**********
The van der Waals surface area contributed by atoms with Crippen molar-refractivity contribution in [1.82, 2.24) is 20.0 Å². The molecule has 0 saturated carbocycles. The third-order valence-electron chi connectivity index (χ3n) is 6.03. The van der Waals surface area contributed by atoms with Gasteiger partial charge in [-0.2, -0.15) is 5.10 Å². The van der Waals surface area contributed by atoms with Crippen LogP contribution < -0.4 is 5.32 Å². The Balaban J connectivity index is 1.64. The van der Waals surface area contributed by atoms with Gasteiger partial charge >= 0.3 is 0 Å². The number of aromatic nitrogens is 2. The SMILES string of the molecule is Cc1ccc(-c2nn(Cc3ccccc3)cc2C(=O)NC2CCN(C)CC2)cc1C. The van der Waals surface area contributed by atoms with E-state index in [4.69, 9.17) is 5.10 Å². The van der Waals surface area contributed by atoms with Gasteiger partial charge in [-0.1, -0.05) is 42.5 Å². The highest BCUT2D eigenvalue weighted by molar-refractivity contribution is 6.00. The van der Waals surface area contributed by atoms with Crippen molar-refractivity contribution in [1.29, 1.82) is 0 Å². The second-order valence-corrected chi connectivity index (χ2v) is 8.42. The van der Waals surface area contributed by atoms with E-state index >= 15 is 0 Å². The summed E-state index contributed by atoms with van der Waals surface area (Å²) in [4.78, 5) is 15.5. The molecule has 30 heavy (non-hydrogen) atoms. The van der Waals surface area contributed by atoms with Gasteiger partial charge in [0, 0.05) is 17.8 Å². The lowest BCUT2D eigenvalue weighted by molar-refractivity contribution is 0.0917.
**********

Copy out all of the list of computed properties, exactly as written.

The van der Waals surface area contributed by atoms with Crippen molar-refractivity contribution in [1.82, 2.24) is 20.0 Å². The molecule has 0 saturated carbocycles. The third-order valence-electron chi connectivity index (χ3n) is 6.03. The van der Waals surface area contributed by atoms with Gasteiger partial charge in [-0.2, -0.15) is 5.10 Å². The van der Waals surface area contributed by atoms with Crippen LogP contribution < -0.4 is 5.32 Å². The Balaban J connectivity index is 1.64. The van der Waals surface area contributed by atoms with Gasteiger partial charge >= 0.3 is 0 Å². The number of aromatic nitrogens is 2. The SMILES string of the molecule is Cc1ccc(-c2nn(Cc3ccccc3)cc2C(=O)NC2CCN(C)CC2)cc1C. The van der Waals surface area contributed by atoms with E-state index in [4.69, 9.17) is 5.10 Å². The van der Waals surface area contributed by atoms with Gasteiger partial charge in [-0.1, -0.05) is 42.5 Å². The highest BCUT2D eigenvalue weighted by molar-refractivity contribution is 6.00. The van der Waals surface area contributed by atoms with Crippen molar-refractivity contribution in [1.29, 1.82) is 0 Å². The second-order valence-corrected chi connectivity index (χ2v) is 8.42. The van der Waals surface area contributed by atoms with E-state index >= 15 is 0 Å². The summed E-state index contributed by atoms with van der Waals surface area (Å²) in [4.78, 5) is 15.5. The molecule has 30 heavy (non-hydrogen) atoms. The van der Waals surface area contributed by atoms with Gasteiger partial charge in [0, 0.05) is 17.8 Å². The lowest BCUT2D eigenvalue weighted by molar-refractivity contribution is 0.0917.